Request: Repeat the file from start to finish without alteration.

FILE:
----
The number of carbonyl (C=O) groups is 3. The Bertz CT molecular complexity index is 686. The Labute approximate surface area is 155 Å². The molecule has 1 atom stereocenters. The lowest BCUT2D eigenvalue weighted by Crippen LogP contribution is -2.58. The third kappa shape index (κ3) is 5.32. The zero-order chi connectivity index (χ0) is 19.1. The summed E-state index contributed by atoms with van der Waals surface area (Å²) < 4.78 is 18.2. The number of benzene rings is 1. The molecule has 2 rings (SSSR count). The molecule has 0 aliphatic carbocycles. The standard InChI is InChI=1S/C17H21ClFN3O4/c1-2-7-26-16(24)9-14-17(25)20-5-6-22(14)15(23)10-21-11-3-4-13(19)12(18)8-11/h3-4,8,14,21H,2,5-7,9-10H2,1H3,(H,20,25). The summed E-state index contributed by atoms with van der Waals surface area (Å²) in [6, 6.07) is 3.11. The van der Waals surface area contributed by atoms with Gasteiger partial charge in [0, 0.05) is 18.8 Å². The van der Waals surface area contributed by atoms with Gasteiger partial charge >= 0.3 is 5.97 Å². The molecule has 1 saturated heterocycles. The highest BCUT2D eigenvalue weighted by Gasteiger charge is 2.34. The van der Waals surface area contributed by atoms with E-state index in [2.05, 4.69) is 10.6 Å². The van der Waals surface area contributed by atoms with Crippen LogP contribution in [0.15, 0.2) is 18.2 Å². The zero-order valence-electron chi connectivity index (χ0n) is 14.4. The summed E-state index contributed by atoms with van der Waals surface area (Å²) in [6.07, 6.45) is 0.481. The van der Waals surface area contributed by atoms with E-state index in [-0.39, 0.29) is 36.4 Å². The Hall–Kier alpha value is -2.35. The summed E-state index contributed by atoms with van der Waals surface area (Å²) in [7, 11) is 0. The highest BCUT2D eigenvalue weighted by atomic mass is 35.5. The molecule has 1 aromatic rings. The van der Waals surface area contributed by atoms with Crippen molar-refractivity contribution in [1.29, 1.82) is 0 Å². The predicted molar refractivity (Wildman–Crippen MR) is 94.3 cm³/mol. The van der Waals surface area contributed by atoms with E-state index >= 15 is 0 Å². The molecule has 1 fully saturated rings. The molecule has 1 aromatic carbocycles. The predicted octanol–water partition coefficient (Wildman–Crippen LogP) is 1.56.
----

The number of carbonyl (C=O) groups is 3. The Bertz CT molecular complexity index is 686. The Labute approximate surface area is 155 Å². The molecule has 1 atom stereocenters. The lowest BCUT2D eigenvalue weighted by Crippen LogP contribution is -2.58. The third kappa shape index (κ3) is 5.32. The zero-order chi connectivity index (χ0) is 19.1. The summed E-state index contributed by atoms with van der Waals surface area (Å²) < 4.78 is 18.2. The number of benzene rings is 1. The molecule has 2 rings (SSSR count). The molecule has 0 aliphatic carbocycles. The standard InChI is InChI=1S/C17H21ClFN3O4/c1-2-7-26-16(24)9-14-17(25)20-5-6-22(14)15(23)10-21-11-3-4-13(19)12(18)8-11/h3-4,8,14,21H,2,5-7,9-10H2,1H3,(H,20,25). The summed E-state index contributed by atoms with van der Waals surface area (Å²) in [6, 6.07) is 3.11. The van der Waals surface area contributed by atoms with Gasteiger partial charge in [0, 0.05) is 18.8 Å². The van der Waals surface area contributed by atoms with Gasteiger partial charge >= 0.3 is 5.97 Å². The molecule has 1 saturated heterocycles. The highest BCUT2D eigenvalue weighted by Gasteiger charge is 2.34. The van der Waals surface area contributed by atoms with E-state index in [2.05, 4.69) is 10.6 Å². The van der Waals surface area contributed by atoms with Crippen LogP contribution in [0.15, 0.2) is 18.2 Å². The zero-order valence-electron chi connectivity index (χ0n) is 14.4. The summed E-state index contributed by atoms with van der Waals surface area (Å²) in [6.07, 6.45) is 0.481. The van der Waals surface area contributed by atoms with E-state index in [-0.39, 0.29) is 36.4 Å². The Hall–Kier alpha value is -2.35. The summed E-state index contributed by atoms with van der Waals surface area (Å²) in [7, 11) is 0. The highest BCUT2D eigenvalue weighted by atomic mass is 35.5. The molecule has 1 aromatic rings. The van der Waals surface area contributed by atoms with Crippen molar-refractivity contribution in [1.29, 1.82) is 0 Å². The predicted molar refractivity (Wildman–Crippen MR) is 94.3 cm³/mol. The van der Waals surface area contributed by atoms with E-state index >= 15 is 0 Å². The molecule has 1 fully saturated rings. The molecule has 1 aromatic carbocycles. The predicted octanol–water partition coefficient (Wildman–Crippen LogP) is 1.56.